From the Publisher
“What beautiful work! It is one of those books that makes me feel excited about picture books all over again.” Sue Truesdell, illustrator of Chicken Said, "Cluck!", a Theodor Seuss Geisel Honor Book
“Mixes a touch of whimsy with a meditative sense of calm. The spare sentences have a lulling rhythm that echo the words' soothing references to breath and breeze, while the silvery, ink-and-watercolor pictures add a quiet drama.” Starred, Booklist
“Perfect reading for a warm night.” Starred, The Horn Book
“This sweet, gentle story is perfectly constructed and balanced . . . Quietly lovely.” Starred, Kirkus Reviews
“Bean creates almost magical rhythms in this pitch-perfect story.” Starred, Publishers Weekly
“The watercolor illustrations . . . perfectly depict the shadows, darkness, and light of the slumbering city.” School Library Journal
“The text has a quietly lulling cadence . . . that his highly suitable to a nighttime read.” Bulletin of Center for Children's Books
“Such a simple story, such a lovely one.” Globe and Mail
Bean (The Apple Pie That Papa Baked; reviewed below) creates almost magical rhythms in this pitch-perfect story. As the opening pages describe bedtime at the main character's urban house ("At night, after her brother and sister went to bed/ long after her parents whispered "Good night, happy dreams!" and went to sleep"), square watercolor panels move from scenes in the emptying hallway and into the girl's room. There, readers learn, she lies "AWAKE," and the blank space surrounding the single, jarring word contains all the feeling in the close-up of the girl's face, seen for the first time on the opposite page. The plot is so quiet it would escape a lesser writer: lured by a breeze, the girl brings pillows and bedding up to the roof, followed by her cat (and, unbeknown to her, by her mother). Bean makes a visual poetics of this concept as the square panels now yield to full-spread illustrations. The artist supplies luminous aerial scenes of the roof garden amid a friendly, well-lit cityscape, then zooms out for more panoramic views ("She thought about the wide world around her and smiled"). His eye returns to rest on an image of the girl and her cat, comfortable at last in an improvised bed, at home in the world. The story breathes reassurance and adventure at the same time-just in case, after the girl has fallen asleep, the mother appears by her side. Ages 4-8. (Aug.)Copyright 2007 Reed Business Information
Children's Literature - Barbara Carroll Roberts
There is a sheen of wonder and magic in this little gem of a book that defies its simplicity. Bean has managed to create text that is both barebones spare and beautifully cadenced, as well as illustrations that both exude the nighttime quiet of a sleeping family and breathe with the energy of a wide-awake little girl. Parents of children who are nighttime wanderers may not want to choose bedtime to share this gentle tale of a child who prefers the wide open skies of her family's rooftop garden to her own cozy bedroom. But this lovely book deserves a place in every preschooler's basket of well-loved favorites. This is the first book Bean has written and illustrated, promising great things to come. Reviewer: Barbara Carroll Roberts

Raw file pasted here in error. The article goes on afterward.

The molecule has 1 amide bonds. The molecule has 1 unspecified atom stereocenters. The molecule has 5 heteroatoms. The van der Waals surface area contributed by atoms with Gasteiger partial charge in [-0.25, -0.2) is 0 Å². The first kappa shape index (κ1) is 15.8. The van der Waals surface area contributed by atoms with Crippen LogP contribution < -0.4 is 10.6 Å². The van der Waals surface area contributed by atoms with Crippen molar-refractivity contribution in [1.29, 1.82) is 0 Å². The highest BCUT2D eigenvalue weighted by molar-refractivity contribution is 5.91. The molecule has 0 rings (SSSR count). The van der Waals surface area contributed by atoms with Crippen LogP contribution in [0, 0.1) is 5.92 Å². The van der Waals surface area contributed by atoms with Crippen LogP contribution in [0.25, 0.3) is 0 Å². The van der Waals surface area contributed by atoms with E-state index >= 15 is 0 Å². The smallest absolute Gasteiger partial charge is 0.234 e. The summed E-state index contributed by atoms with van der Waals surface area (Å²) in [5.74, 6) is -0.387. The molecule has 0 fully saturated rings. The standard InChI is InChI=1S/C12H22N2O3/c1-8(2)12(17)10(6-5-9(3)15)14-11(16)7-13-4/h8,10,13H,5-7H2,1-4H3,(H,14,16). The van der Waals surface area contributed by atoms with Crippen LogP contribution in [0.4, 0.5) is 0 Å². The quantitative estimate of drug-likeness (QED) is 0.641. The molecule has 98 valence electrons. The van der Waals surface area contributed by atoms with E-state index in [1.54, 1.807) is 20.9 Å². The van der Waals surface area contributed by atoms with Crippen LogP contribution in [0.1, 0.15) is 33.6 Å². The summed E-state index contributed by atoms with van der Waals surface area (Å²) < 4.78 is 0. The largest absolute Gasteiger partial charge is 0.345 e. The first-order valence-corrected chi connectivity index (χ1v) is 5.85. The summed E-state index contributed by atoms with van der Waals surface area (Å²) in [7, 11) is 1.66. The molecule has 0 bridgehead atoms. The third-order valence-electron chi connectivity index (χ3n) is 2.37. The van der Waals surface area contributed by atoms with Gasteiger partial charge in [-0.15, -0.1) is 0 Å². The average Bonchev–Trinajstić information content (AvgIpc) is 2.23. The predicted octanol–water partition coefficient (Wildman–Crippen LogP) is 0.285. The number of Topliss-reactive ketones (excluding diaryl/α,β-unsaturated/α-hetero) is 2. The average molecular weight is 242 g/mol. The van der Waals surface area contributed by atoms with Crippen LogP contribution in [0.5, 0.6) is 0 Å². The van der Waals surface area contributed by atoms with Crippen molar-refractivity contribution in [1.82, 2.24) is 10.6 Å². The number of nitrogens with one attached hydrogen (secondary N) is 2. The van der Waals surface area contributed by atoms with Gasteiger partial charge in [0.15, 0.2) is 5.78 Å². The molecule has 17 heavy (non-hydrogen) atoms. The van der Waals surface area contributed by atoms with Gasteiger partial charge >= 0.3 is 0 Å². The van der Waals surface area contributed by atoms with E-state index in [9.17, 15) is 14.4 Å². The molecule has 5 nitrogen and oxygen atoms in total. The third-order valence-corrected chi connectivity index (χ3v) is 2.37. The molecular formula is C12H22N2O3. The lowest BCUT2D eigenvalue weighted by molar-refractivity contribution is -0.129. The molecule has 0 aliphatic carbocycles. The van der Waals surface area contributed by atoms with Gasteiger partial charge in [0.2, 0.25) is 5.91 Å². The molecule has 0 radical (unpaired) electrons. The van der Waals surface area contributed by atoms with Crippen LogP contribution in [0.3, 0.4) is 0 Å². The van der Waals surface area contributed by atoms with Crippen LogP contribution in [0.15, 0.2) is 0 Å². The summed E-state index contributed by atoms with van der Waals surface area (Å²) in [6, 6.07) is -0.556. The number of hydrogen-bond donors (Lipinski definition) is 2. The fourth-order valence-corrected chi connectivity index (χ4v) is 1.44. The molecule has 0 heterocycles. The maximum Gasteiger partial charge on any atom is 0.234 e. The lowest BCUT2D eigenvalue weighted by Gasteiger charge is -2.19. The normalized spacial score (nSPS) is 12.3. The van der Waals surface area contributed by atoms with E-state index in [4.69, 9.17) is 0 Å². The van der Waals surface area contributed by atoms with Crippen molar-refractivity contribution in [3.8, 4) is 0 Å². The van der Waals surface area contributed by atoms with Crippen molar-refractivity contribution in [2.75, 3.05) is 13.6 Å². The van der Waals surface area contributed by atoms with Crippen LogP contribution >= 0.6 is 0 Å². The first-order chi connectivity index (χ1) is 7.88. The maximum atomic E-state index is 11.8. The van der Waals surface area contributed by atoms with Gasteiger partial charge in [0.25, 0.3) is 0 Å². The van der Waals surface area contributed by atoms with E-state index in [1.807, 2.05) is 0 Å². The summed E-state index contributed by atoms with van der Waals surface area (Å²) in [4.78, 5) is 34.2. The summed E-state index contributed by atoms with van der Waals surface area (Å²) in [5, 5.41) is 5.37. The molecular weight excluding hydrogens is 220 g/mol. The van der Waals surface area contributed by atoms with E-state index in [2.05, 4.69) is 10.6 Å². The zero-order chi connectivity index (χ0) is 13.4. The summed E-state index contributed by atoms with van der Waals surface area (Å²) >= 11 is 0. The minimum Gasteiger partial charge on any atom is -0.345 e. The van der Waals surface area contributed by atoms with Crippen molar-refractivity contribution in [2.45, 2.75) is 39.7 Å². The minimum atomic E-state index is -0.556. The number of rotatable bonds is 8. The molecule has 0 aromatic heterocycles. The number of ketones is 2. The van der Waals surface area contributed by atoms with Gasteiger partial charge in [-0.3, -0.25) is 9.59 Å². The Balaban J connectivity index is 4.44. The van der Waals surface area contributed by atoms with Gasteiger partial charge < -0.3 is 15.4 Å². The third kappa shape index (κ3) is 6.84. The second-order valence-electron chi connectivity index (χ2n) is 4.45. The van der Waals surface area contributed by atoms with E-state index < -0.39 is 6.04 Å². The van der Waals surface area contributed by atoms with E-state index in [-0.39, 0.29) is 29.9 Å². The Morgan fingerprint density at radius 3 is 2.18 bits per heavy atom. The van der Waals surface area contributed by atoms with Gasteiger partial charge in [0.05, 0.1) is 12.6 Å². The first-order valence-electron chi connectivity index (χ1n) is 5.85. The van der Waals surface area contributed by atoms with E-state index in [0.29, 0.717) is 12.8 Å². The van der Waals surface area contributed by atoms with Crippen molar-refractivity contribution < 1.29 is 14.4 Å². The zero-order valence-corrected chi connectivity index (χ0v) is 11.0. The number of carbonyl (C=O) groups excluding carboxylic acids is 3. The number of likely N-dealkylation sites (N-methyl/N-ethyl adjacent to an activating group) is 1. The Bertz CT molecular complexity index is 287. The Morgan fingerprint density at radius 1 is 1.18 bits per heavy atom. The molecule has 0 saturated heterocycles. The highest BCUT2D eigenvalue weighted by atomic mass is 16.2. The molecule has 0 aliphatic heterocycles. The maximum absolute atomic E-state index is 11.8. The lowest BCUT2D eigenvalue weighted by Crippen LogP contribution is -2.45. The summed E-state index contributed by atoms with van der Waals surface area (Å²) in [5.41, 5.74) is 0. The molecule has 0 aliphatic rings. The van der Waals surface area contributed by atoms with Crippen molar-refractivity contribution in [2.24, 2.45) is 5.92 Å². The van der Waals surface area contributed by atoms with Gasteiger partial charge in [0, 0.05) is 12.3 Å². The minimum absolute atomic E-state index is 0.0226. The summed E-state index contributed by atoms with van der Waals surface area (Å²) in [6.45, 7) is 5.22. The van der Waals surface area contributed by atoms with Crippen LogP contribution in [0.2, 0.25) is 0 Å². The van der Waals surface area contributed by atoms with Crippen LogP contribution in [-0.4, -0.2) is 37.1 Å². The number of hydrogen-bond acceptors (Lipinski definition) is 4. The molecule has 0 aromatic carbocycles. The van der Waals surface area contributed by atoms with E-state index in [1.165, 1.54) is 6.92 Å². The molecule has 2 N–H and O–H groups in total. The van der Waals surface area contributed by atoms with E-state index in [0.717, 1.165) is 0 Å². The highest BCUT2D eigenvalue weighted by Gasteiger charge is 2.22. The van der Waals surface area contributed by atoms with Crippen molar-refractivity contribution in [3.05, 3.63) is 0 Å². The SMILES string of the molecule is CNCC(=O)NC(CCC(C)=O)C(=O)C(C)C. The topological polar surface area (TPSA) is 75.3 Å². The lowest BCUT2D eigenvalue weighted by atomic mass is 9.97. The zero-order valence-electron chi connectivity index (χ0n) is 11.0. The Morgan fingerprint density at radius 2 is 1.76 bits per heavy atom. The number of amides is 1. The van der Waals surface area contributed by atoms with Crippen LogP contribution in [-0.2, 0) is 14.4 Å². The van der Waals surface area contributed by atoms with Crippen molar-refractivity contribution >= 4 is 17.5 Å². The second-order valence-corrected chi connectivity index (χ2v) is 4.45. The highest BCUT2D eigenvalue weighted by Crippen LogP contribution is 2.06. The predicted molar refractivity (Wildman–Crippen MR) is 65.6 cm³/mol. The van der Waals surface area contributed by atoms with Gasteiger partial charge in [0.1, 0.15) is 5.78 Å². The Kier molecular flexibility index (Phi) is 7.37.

School Library Journal
This quiet book tells the story of a city girl who can't sleep. When she feels a breeze blow in through her open window, she gathers pillows, her blanket, and the family cat and follows the wind up to the roof of her building. She doesn't realize that her mother is also awake and is trailing her up the stairs. On the rooftop, the child snuggles into a bed made of two chairs pulled together and contemplates the wide world and the open sky, eventually falling asleep. The final scene shows her mother, sitting next to her and thoughtfully gazing at the full moon. The watercolor illustrations, some full-page, some panels, perfectly depict the shadows, darkness, and light of the slumbering city. The volume's small size makes it most appropriate for sharing one-to-one.
Ieva BatesCopyright 2006 Reed Business Information.
Small in both size and concept, this sweet, gentle story is perfectly constructed and balanced. A girl is awake in her room; her parents and siblings are asleep, but she's lying there thinking. A breeze beckons her, so she-and the cat-bring pillows and blankets up to the building's rooftop. She makes herself cozy amid the hanging laundry and the geraniums, "in the night, under the sky. . . . [and] thought about the wide world all around her and smiled." As she sleeps, readers see her mom, who had heard her stir from bed, sit down beside her up on the roof. Bean's warmly composed pictures of a Brooklyn brownstone are all in deep browns and sepias; the rooftop opening to the river and the sky are in the hazy grays and blues of urban summer nights. The child, her siblings and her mother all have long dark hair; Dad's is curly and lighter. Mom's fuzzy peach robe and dad's flannel shirt are pleasing foils to the solid dark furniture and architectural accents that so suit the house. Quietly lovely. (Picture book. 4-8)